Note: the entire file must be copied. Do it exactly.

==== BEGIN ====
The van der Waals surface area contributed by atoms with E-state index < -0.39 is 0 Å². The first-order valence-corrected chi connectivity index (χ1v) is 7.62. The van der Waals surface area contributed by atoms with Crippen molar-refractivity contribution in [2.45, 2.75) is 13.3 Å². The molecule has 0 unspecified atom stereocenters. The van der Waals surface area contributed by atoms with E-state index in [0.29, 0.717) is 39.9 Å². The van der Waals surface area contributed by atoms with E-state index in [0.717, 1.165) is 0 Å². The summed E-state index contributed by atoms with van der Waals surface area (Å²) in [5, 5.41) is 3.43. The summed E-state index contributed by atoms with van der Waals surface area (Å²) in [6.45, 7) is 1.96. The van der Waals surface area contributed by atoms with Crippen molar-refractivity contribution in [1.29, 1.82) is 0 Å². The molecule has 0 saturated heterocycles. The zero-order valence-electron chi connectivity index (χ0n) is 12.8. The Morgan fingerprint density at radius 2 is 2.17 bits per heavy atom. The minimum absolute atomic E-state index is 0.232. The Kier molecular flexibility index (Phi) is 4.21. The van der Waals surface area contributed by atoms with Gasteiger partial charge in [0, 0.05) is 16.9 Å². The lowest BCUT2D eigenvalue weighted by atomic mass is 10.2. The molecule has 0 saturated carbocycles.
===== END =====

The van der Waals surface area contributed by atoms with E-state index < -0.39 is 0 Å². The first-order valence-corrected chi connectivity index (χ1v) is 7.62. The van der Waals surface area contributed by atoms with Crippen molar-refractivity contribution in [2.45, 2.75) is 13.3 Å². The molecule has 0 unspecified atom stereocenters. The van der Waals surface area contributed by atoms with E-state index in [0.29, 0.717) is 39.9 Å². The van der Waals surface area contributed by atoms with E-state index in [0.717, 1.165) is 0 Å². The summed E-state index contributed by atoms with van der Waals surface area (Å²) in [5, 5.41) is 3.43. The summed E-state index contributed by atoms with van der Waals surface area (Å²) in [6.45, 7) is 1.96. The van der Waals surface area contributed by atoms with Crippen molar-refractivity contribution in [1.29, 1.82) is 0 Å². The molecule has 0 saturated heterocycles. The zero-order valence-electron chi connectivity index (χ0n) is 12.8. The Morgan fingerprint density at radius 2 is 2.17 bits per heavy atom. The minimum absolute atomic E-state index is 0.232. The Kier molecular flexibility index (Phi) is 4.21. The van der Waals surface area contributed by atoms with Gasteiger partial charge in [0, 0.05) is 16.9 Å². The lowest BCUT2D eigenvalue weighted by atomic mass is 10.2. The molecule has 0 saturated carbocycles.